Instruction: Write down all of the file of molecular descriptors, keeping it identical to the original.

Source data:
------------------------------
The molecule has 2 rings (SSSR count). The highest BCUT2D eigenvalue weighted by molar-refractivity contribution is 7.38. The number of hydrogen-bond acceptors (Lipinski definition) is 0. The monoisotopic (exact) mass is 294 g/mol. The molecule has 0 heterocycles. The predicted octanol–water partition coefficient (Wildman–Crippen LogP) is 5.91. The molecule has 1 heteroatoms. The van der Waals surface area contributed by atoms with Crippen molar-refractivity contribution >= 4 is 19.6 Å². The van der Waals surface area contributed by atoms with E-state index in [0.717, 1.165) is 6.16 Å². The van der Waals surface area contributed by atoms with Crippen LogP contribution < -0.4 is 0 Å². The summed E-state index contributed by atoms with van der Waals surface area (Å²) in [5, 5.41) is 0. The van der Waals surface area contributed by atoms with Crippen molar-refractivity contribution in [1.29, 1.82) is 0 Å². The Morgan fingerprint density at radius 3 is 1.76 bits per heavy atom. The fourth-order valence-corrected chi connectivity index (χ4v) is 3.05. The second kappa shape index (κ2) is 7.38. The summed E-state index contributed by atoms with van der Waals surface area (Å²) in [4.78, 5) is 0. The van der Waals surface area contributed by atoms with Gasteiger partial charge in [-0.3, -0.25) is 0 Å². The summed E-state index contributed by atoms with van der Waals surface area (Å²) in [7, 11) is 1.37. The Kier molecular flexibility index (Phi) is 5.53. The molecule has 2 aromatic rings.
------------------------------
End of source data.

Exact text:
The molecule has 2 rings (SSSR count). The highest BCUT2D eigenvalue weighted by molar-refractivity contribution is 7.38. The number of hydrogen-bond acceptors (Lipinski definition) is 0. The monoisotopic (exact) mass is 294 g/mol. The molecule has 0 heterocycles. The predicted octanol–water partition coefficient (Wildman–Crippen LogP) is 5.91. The molecule has 1 heteroatoms. The van der Waals surface area contributed by atoms with Crippen molar-refractivity contribution >= 4 is 19.6 Å². The van der Waals surface area contributed by atoms with E-state index in [0.717, 1.165) is 6.16 Å². The van der Waals surface area contributed by atoms with Crippen LogP contribution < -0.4 is 0 Å². The summed E-state index contributed by atoms with van der Waals surface area (Å²) in [5, 5.41) is 0. The van der Waals surface area contributed by atoms with Crippen molar-refractivity contribution in [1.29, 1.82) is 0 Å². The Morgan fingerprint density at radius 3 is 1.76 bits per heavy atom. The fourth-order valence-corrected chi connectivity index (χ4v) is 3.05. The second kappa shape index (κ2) is 7.38. The summed E-state index contributed by atoms with van der Waals surface area (Å²) in [4.78, 5) is 0. The van der Waals surface area contributed by atoms with Gasteiger partial charge in [-0.3, -0.25) is 0 Å². The summed E-state index contributed by atoms with van der Waals surface area (Å²) in [7, 11) is 1.37. The Kier molecular flexibility index (Phi) is 5.53. The molecule has 2 aromatic rings.